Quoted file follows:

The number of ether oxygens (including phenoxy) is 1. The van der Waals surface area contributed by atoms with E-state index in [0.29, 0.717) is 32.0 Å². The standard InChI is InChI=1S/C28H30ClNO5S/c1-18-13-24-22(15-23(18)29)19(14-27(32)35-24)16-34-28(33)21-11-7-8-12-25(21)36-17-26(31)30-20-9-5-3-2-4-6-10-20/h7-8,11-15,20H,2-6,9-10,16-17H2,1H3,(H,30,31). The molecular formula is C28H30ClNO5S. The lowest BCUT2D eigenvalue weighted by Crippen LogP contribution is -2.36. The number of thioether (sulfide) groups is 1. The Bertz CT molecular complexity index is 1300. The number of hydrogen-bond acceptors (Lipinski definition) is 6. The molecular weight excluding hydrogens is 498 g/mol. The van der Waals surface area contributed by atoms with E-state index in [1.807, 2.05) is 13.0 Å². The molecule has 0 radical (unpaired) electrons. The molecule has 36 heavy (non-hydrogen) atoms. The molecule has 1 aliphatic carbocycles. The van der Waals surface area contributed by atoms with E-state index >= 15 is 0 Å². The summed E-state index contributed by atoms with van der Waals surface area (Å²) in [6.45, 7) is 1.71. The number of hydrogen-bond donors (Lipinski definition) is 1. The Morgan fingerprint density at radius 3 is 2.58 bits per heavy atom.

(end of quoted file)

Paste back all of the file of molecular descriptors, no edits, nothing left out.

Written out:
The number of ether oxygens (including phenoxy) is 1. The van der Waals surface area contributed by atoms with E-state index in [0.29, 0.717) is 32.0 Å². The standard InChI is InChI=1S/C28H30ClNO5S/c1-18-13-24-22(15-23(18)29)19(14-27(32)35-24)16-34-28(33)21-11-7-8-12-25(21)36-17-26(31)30-20-9-5-3-2-4-6-10-20/h7-8,11-15,20H,2-6,9-10,16-17H2,1H3,(H,30,31). The molecular formula is C28H30ClNO5S. The lowest BCUT2D eigenvalue weighted by Crippen LogP contribution is -2.36. The number of thioether (sulfide) groups is 1. The Bertz CT molecular complexity index is 1300. The number of hydrogen-bond acceptors (Lipinski definition) is 6. The molecular weight excluding hydrogens is 498 g/mol. The van der Waals surface area contributed by atoms with E-state index in [1.807, 2.05) is 13.0 Å². The molecule has 0 radical (unpaired) electrons. The molecule has 36 heavy (non-hydrogen) atoms. The molecule has 1 aliphatic carbocycles. The van der Waals surface area contributed by atoms with E-state index >= 15 is 0 Å². The summed E-state index contributed by atoms with van der Waals surface area (Å²) in [6.45, 7) is 1.71. The number of hydrogen-bond donors (Lipinski definition) is 1. The Morgan fingerprint density at radius 3 is 2.58 bits per heavy atom.